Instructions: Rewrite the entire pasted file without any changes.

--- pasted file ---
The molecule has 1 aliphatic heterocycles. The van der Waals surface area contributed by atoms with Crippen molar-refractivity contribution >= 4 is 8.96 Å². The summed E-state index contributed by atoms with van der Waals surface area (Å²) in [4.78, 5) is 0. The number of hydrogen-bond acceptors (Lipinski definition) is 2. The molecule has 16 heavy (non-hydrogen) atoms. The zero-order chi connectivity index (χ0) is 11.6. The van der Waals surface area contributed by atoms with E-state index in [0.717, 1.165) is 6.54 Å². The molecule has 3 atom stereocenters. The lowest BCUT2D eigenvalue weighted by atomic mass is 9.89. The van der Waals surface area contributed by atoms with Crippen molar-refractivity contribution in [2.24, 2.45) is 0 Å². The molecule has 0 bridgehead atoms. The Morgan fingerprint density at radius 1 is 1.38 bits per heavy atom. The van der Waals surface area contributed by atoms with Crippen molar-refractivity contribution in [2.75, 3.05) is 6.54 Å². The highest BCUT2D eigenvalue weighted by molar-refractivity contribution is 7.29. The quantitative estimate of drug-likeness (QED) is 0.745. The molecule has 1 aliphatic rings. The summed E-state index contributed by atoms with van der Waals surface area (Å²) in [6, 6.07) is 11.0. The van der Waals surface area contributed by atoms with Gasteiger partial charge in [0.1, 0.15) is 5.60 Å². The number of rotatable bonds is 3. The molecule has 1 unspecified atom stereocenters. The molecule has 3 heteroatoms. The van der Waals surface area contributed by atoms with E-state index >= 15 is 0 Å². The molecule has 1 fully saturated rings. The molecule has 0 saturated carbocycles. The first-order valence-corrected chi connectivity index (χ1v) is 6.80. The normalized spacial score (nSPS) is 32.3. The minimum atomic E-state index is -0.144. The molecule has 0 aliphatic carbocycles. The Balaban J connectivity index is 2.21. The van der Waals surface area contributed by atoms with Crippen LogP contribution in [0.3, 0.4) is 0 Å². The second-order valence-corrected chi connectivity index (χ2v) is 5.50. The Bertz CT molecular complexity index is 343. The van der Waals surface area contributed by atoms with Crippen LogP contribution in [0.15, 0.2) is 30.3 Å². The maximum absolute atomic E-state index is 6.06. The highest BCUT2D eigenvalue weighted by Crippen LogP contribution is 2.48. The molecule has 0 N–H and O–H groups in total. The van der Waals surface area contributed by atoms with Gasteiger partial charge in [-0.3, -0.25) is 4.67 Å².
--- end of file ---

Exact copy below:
The molecule has 1 aliphatic heterocycles. The van der Waals surface area contributed by atoms with Crippen molar-refractivity contribution >= 4 is 8.96 Å². The summed E-state index contributed by atoms with van der Waals surface area (Å²) in [4.78, 5) is 0. The number of hydrogen-bond acceptors (Lipinski definition) is 2. The molecule has 16 heavy (non-hydrogen) atoms. The zero-order chi connectivity index (χ0) is 11.6. The van der Waals surface area contributed by atoms with E-state index in [0.717, 1.165) is 6.54 Å². The molecule has 3 atom stereocenters. The lowest BCUT2D eigenvalue weighted by atomic mass is 9.89. The van der Waals surface area contributed by atoms with Crippen molar-refractivity contribution in [2.24, 2.45) is 0 Å². The molecule has 0 bridgehead atoms. The Morgan fingerprint density at radius 1 is 1.38 bits per heavy atom. The van der Waals surface area contributed by atoms with Crippen molar-refractivity contribution in [2.75, 3.05) is 6.54 Å². The highest BCUT2D eigenvalue weighted by molar-refractivity contribution is 7.29. The quantitative estimate of drug-likeness (QED) is 0.745. The molecule has 1 aliphatic rings. The summed E-state index contributed by atoms with van der Waals surface area (Å²) in [6, 6.07) is 11.0. The van der Waals surface area contributed by atoms with Gasteiger partial charge in [0.1, 0.15) is 5.60 Å². The number of rotatable bonds is 3. The molecule has 1 unspecified atom stereocenters. The molecule has 3 heteroatoms. The van der Waals surface area contributed by atoms with E-state index >= 15 is 0 Å². The molecule has 1 fully saturated rings. The molecule has 0 saturated carbocycles. The first-order valence-corrected chi connectivity index (χ1v) is 6.80. The normalized spacial score (nSPS) is 32.3. The minimum atomic E-state index is -0.144. The molecule has 0 aliphatic carbocycles. The Balaban J connectivity index is 2.21. The van der Waals surface area contributed by atoms with Crippen LogP contribution in [0.3, 0.4) is 0 Å². The second-order valence-corrected chi connectivity index (χ2v) is 5.50. The Bertz CT molecular complexity index is 343. The van der Waals surface area contributed by atoms with Crippen LogP contribution in [0.15, 0.2) is 30.3 Å². The maximum absolute atomic E-state index is 6.06. The highest BCUT2D eigenvalue weighted by Crippen LogP contribution is 2.48. The molecule has 0 N–H and O–H groups in total. The van der Waals surface area contributed by atoms with Gasteiger partial charge in [-0.3, -0.25) is 4.67 Å².